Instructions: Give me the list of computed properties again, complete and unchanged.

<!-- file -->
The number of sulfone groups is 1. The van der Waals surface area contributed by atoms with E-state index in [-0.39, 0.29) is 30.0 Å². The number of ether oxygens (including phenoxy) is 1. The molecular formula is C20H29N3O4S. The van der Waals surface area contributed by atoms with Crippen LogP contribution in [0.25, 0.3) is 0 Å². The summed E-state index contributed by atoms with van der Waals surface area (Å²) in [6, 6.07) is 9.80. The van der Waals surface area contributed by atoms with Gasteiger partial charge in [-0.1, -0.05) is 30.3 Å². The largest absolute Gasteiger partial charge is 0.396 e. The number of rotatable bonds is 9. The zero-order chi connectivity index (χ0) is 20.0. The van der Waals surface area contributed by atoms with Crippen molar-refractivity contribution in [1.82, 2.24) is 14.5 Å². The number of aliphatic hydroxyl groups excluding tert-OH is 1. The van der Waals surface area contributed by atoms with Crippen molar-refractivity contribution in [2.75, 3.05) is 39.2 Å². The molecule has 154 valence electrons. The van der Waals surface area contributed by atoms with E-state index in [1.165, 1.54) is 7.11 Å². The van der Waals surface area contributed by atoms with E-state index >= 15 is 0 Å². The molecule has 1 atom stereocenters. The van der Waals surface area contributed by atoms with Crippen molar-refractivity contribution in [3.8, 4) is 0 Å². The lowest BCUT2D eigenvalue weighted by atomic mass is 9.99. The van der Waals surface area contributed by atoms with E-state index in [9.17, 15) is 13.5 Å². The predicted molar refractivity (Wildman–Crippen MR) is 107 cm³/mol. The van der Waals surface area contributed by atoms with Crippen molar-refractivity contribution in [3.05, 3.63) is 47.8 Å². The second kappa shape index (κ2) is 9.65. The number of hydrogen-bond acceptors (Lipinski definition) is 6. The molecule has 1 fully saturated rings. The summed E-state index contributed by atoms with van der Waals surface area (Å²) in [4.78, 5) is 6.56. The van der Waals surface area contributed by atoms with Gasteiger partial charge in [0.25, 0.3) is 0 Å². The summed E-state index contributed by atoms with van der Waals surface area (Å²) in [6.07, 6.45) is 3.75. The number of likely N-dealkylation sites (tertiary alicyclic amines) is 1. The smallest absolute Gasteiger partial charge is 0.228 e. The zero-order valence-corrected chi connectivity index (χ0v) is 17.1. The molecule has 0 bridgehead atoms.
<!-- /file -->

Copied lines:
The number of sulfone groups is 1. The van der Waals surface area contributed by atoms with E-state index in [-0.39, 0.29) is 30.0 Å². The number of ether oxygens (including phenoxy) is 1. The molecular formula is C20H29N3O4S. The van der Waals surface area contributed by atoms with Crippen LogP contribution in [0.25, 0.3) is 0 Å². The summed E-state index contributed by atoms with van der Waals surface area (Å²) in [6, 6.07) is 9.80. The van der Waals surface area contributed by atoms with Gasteiger partial charge in [-0.1, -0.05) is 30.3 Å². The largest absolute Gasteiger partial charge is 0.396 e. The number of rotatable bonds is 9. The zero-order chi connectivity index (χ0) is 20.0. The van der Waals surface area contributed by atoms with Crippen molar-refractivity contribution in [1.82, 2.24) is 14.5 Å². The number of aliphatic hydroxyl groups excluding tert-OH is 1. The van der Waals surface area contributed by atoms with Crippen molar-refractivity contribution in [2.75, 3.05) is 39.2 Å². The molecule has 154 valence electrons. The van der Waals surface area contributed by atoms with E-state index in [1.165, 1.54) is 7.11 Å². The van der Waals surface area contributed by atoms with E-state index >= 15 is 0 Å². The molecule has 1 atom stereocenters. The van der Waals surface area contributed by atoms with Crippen molar-refractivity contribution in [3.8, 4) is 0 Å². The lowest BCUT2D eigenvalue weighted by atomic mass is 9.99. The van der Waals surface area contributed by atoms with E-state index in [9.17, 15) is 13.5 Å². The predicted molar refractivity (Wildman–Crippen MR) is 107 cm³/mol. The van der Waals surface area contributed by atoms with Crippen molar-refractivity contribution in [3.05, 3.63) is 47.8 Å². The second kappa shape index (κ2) is 9.65. The number of hydrogen-bond acceptors (Lipinski definition) is 6. The molecule has 1 fully saturated rings. The summed E-state index contributed by atoms with van der Waals surface area (Å²) in [4.78, 5) is 6.56. The van der Waals surface area contributed by atoms with Gasteiger partial charge in [0.25, 0.3) is 0 Å². The summed E-state index contributed by atoms with van der Waals surface area (Å²) in [6.07, 6.45) is 3.75. The number of likely N-dealkylation sites (tertiary alicyclic amines) is 1. The smallest absolute Gasteiger partial charge is 0.228 e. The zero-order valence-corrected chi connectivity index (χ0v) is 17.1. The molecule has 0 bridgehead atoms.